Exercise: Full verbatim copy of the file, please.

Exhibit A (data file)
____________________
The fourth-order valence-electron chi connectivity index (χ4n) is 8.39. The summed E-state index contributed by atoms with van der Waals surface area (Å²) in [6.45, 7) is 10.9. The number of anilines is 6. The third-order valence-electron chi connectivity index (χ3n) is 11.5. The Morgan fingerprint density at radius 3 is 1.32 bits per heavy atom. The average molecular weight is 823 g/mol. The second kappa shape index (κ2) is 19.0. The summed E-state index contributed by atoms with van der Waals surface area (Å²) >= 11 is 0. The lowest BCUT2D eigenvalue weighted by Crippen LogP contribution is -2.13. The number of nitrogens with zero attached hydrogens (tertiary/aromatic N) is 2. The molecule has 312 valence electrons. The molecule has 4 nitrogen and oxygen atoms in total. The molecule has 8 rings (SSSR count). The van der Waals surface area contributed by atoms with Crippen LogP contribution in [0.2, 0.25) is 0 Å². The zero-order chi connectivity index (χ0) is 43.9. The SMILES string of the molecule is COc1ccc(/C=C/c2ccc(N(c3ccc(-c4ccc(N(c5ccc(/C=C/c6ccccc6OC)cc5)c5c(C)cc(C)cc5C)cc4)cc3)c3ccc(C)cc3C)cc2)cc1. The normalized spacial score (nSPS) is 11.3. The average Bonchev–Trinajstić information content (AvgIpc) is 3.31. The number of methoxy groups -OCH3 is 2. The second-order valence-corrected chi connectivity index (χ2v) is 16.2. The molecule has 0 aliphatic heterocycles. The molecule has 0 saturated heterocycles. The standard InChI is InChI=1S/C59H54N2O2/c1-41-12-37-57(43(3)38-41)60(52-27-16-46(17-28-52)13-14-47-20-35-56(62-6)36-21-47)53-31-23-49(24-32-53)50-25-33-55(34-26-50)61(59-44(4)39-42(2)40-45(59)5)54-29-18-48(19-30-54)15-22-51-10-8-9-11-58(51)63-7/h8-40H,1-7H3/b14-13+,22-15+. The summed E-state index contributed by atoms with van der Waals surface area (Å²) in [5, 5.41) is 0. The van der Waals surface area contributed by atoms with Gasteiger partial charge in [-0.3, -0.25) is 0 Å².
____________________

The fourth-order valence-electron chi connectivity index (χ4n) is 8.39. The summed E-state index contributed by atoms with van der Waals surface area (Å²) in [6.45, 7) is 10.9. The number of anilines is 6. The third-order valence-electron chi connectivity index (χ3n) is 11.5. The Morgan fingerprint density at radius 3 is 1.32 bits per heavy atom. The average molecular weight is 823 g/mol. The second kappa shape index (κ2) is 19.0. The summed E-state index contributed by atoms with van der Waals surface area (Å²) >= 11 is 0. The lowest BCUT2D eigenvalue weighted by Crippen LogP contribution is -2.13. The number of nitrogens with zero attached hydrogens (tertiary/aromatic N) is 2. The molecule has 312 valence electrons. The molecule has 4 nitrogen and oxygen atoms in total. The molecule has 8 rings (SSSR count). The van der Waals surface area contributed by atoms with Crippen LogP contribution in [0.2, 0.25) is 0 Å². The zero-order chi connectivity index (χ0) is 43.9. The SMILES string of the molecule is COc1ccc(/C=C/c2ccc(N(c3ccc(-c4ccc(N(c5ccc(/C=C/c6ccccc6OC)cc5)c5c(C)cc(C)cc5C)cc4)cc3)c3ccc(C)cc3C)cc2)cc1. The normalized spacial score (nSPS) is 11.3. The average Bonchev–Trinajstić information content (AvgIpc) is 3.31. The number of methoxy groups -OCH3 is 2. The second-order valence-corrected chi connectivity index (χ2v) is 16.2. The molecule has 0 aliphatic heterocycles. The molecule has 0 saturated heterocycles. The standard InChI is InChI=1S/C59H54N2O2/c1-41-12-37-57(43(3)38-41)60(52-27-16-46(17-28-52)13-14-47-20-35-56(62-6)36-21-47)53-31-23-49(24-32-53)50-25-33-55(34-26-50)61(59-44(4)39-42(2)40-45(59)5)54-29-18-48(19-30-54)15-22-51-10-8-9-11-58(51)63-7/h8-40H,1-7H3/b14-13+,22-15+. The summed E-state index contributed by atoms with van der Waals surface area (Å²) in [5, 5.41) is 0. The van der Waals surface area contributed by atoms with Gasteiger partial charge in [-0.3, -0.25) is 0 Å².